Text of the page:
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J Nutr. 2011 Jan;141(1):148-53. doi: 10.3945/jn.109.114991. Epub 2010 Dec 1.

Eating frequency and energy regulation in free-living adults consuming self-selected diets.

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  • 1Department of Foods and Nutrition, Department of Psychological Sciences, and the Ingestive Behavior Research Center, Purdue University, West Lafayette, IN 47907, USA. mmccror@purdue.edu

Abstract

The relative importance of eating frequency to weight control is poorly understood. This review examines the evidence to date on the role of eating frequency in weight control in free-living adults. The majority of cross-sectional studies in free-living adults show an inverse relationship between eating frequency and adiposity; however, this is likely an artifact produced by the underreporting of eating frequency concurrent with underreporting of energy intake. When implausible energy intake reporting (which is mostly underreporting) is taken into account, the association between eating frequency and adiposity becomes positive. In studies in which eating frequency is prescribed and food intake is mostly self-selected, there is either no effect or a minor positive effect of eating frequency on energy intake. Most of those studies have been short-term and lack the necessary dietary biomarkers to validate reported energy intakes and eating frequencies. In conclusion, there is some suggestion from cross-sectional studies in which energy intake underreporting is taken into account and from experimental studies to date that greater eating frequency may promote positive energy balance. However, experimental studies of longer-term duration that include objective dietary biomarkers are necessary before firm conclusions about the relative importance of eating frequency in weight control can be made.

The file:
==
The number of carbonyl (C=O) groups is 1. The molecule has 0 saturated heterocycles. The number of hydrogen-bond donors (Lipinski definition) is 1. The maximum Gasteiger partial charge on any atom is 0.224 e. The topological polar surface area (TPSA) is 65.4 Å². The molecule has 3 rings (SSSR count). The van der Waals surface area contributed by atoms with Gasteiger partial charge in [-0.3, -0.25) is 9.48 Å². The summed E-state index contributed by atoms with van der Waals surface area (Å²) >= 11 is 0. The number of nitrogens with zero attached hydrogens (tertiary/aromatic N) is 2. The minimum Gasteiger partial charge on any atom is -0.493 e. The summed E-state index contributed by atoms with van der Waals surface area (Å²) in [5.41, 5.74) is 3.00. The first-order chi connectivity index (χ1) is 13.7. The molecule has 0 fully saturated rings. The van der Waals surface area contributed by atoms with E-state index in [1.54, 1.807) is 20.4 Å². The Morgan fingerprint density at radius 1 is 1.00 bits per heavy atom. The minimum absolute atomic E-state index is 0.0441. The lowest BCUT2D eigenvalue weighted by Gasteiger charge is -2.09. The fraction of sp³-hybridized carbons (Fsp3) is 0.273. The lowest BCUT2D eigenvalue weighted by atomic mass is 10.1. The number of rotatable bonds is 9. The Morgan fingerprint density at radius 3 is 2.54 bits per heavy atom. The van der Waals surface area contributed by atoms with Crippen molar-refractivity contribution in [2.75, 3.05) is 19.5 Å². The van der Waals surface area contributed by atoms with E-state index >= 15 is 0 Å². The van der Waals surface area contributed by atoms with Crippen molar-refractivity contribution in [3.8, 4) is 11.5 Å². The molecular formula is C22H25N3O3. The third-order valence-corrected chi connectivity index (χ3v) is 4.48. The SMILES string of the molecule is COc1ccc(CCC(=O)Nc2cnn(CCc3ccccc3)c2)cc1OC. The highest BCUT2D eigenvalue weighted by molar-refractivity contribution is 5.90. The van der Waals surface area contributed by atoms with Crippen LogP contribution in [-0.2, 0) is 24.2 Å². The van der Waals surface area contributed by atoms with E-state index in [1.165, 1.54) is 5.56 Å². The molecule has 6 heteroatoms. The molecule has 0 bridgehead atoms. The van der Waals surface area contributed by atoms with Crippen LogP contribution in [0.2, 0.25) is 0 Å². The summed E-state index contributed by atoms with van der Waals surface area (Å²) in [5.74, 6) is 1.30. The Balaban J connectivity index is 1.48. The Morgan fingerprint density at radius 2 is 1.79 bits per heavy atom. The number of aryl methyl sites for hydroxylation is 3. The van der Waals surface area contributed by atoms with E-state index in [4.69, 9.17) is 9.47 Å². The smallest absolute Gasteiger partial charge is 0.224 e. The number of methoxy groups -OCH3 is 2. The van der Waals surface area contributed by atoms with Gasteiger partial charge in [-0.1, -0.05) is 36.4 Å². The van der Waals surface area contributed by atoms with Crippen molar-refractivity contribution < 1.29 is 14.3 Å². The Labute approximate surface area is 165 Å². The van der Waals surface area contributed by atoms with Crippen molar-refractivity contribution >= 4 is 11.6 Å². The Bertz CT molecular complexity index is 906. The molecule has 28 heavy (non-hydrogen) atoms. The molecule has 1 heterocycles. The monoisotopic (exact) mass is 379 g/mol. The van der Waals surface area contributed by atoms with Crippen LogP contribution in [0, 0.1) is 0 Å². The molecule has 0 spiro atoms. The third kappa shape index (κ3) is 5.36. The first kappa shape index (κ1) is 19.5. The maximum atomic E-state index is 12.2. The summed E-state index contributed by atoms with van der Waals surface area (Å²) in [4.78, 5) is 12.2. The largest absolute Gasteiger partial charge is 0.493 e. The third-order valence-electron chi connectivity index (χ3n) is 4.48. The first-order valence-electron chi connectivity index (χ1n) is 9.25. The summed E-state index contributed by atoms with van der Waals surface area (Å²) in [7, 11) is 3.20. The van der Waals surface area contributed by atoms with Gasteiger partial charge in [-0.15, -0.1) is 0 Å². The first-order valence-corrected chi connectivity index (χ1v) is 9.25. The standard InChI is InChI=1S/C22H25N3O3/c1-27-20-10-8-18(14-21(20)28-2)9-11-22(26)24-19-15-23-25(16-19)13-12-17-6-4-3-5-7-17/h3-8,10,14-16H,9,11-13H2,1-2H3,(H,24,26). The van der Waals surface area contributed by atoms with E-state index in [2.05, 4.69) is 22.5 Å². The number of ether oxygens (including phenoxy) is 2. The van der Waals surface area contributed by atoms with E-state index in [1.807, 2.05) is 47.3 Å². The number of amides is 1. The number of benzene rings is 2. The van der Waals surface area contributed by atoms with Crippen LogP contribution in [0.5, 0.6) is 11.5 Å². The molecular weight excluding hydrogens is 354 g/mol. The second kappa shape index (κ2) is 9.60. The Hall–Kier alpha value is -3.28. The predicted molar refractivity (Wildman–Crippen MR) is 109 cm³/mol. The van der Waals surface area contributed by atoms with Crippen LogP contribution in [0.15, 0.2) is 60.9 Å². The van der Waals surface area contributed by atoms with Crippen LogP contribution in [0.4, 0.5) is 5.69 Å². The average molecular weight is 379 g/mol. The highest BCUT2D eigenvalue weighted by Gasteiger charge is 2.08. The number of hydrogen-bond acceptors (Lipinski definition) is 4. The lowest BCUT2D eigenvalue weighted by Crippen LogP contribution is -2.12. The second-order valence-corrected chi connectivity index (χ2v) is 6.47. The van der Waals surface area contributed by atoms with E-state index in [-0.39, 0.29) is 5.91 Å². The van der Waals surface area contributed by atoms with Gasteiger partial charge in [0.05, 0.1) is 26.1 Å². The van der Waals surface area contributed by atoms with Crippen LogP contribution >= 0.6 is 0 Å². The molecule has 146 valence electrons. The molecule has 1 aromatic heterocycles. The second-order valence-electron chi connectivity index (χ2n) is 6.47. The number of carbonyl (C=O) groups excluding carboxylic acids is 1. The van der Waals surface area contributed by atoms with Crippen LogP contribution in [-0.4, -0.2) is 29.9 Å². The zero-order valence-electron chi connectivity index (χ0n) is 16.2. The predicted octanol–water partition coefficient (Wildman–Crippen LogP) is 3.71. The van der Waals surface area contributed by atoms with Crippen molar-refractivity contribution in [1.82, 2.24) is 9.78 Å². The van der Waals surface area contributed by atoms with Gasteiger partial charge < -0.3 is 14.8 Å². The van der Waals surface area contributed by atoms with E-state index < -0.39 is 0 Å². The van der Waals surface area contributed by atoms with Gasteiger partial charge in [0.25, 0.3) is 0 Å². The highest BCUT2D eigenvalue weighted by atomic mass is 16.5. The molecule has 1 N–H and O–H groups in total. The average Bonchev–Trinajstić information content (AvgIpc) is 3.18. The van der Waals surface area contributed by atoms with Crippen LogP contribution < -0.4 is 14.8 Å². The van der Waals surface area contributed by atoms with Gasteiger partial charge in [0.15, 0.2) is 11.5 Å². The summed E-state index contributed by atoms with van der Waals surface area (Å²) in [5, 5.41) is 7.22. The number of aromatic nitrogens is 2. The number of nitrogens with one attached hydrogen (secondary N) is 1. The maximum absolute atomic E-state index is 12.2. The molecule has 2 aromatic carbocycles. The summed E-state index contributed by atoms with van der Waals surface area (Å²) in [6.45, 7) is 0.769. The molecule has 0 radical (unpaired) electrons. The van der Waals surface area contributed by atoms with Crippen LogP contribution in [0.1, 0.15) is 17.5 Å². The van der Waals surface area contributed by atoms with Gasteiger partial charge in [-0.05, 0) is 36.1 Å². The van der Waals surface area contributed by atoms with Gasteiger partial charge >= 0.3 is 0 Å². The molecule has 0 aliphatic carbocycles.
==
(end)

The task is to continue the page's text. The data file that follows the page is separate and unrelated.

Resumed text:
PMID:
21123466
[PubMed - indexed for MEDLINE]
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